A coroner, investigating the death of a toddler last year, is warning it takes less than a moment for a child to fall from playground equipment.
The toddler, who cannot be named, fell at least 90cm into bark chips at a North Canterbury playcentre in January 2018, as her mother momentarily looked away to put a lawnmower in a shed.
She died in Starship Hospital from head injuries four days later, on her first birthday, prompting investigations by the police and the Ministry of Education.
In a coroner's report released today, Coroner Sue Johnson said the toddler's parents wrote to her and said their recommendation would be that the ground under play equipment should provide protection for a child to fall without injury.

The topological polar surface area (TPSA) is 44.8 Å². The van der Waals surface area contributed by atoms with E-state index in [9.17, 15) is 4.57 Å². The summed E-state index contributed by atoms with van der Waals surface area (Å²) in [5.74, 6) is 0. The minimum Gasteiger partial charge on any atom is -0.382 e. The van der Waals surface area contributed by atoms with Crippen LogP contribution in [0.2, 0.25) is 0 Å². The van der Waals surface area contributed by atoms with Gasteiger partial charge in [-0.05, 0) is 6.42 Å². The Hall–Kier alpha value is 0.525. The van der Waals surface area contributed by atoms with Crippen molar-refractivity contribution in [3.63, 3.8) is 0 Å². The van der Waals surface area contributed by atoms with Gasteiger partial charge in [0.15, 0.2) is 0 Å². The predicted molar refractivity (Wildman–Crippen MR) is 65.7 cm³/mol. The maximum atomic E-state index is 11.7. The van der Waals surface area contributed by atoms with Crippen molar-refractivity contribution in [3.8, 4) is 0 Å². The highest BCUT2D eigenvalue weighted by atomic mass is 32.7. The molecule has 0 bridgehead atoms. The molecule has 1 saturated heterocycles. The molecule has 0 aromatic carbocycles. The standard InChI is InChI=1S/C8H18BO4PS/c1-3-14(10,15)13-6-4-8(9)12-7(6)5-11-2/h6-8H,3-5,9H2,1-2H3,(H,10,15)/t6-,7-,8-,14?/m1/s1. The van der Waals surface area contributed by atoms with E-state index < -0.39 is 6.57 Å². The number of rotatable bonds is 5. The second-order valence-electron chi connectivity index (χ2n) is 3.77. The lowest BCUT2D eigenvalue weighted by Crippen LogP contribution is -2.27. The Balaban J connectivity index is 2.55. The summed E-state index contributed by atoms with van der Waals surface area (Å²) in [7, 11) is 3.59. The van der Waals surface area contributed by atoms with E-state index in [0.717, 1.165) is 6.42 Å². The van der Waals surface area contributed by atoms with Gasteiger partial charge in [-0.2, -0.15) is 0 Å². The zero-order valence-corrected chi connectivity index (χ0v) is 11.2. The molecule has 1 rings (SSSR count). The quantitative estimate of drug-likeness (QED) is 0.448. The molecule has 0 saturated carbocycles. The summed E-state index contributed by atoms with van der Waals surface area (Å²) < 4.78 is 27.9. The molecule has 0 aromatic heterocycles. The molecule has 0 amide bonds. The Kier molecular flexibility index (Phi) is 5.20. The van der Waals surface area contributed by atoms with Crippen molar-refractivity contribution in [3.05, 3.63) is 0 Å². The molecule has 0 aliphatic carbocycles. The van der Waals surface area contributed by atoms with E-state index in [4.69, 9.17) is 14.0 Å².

But Ms Johnson said relying on a surface to protect a young child from a fall of at least 90cm, "isn't a substitute for parental supervision".
"Regulations in place at the time of [her] fall provided for 300mm of bark and this is considered sufficient to cushion a fall. This does not mean that a child will always land safely. There are other factors in a fall that are unrelated to the surface, such as the position a child is in when they land and how far they fall," she said.
However, Ms Johnson said the toddler's death was heart-rending and absolutely tragic for the family, and she made no formal recommendations.
She offered her sincerest condolences to the family.